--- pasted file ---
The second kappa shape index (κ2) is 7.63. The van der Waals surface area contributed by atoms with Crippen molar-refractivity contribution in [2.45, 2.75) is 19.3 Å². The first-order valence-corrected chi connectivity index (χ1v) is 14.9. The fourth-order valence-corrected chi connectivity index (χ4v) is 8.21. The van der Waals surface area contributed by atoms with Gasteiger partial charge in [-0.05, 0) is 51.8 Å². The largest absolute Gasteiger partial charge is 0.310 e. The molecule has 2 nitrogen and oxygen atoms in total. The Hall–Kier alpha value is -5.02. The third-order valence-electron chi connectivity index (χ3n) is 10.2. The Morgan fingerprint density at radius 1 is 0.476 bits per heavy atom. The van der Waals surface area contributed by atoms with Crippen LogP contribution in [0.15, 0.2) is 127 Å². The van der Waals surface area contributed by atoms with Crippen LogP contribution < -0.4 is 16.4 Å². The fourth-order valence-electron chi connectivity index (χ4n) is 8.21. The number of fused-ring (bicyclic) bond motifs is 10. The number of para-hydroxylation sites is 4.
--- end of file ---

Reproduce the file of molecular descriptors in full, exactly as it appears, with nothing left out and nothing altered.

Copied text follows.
The second kappa shape index (κ2) is 7.63. The van der Waals surface area contributed by atoms with Crippen molar-refractivity contribution in [2.45, 2.75) is 19.3 Å². The first-order valence-corrected chi connectivity index (χ1v) is 14.9. The fourth-order valence-corrected chi connectivity index (χ4v) is 8.21. The van der Waals surface area contributed by atoms with Gasteiger partial charge in [-0.05, 0) is 51.8 Å². The largest absolute Gasteiger partial charge is 0.310 e. The molecule has 2 nitrogen and oxygen atoms in total. The Hall–Kier alpha value is -5.02. The third-order valence-electron chi connectivity index (χ3n) is 10.2. The Morgan fingerprint density at radius 1 is 0.476 bits per heavy atom. The van der Waals surface area contributed by atoms with Crippen LogP contribution in [0.15, 0.2) is 127 Å². The van der Waals surface area contributed by atoms with Crippen LogP contribution < -0.4 is 16.4 Å². The fourth-order valence-electron chi connectivity index (χ4n) is 8.21. The number of fused-ring (bicyclic) bond motifs is 10. The number of para-hydroxylation sites is 4.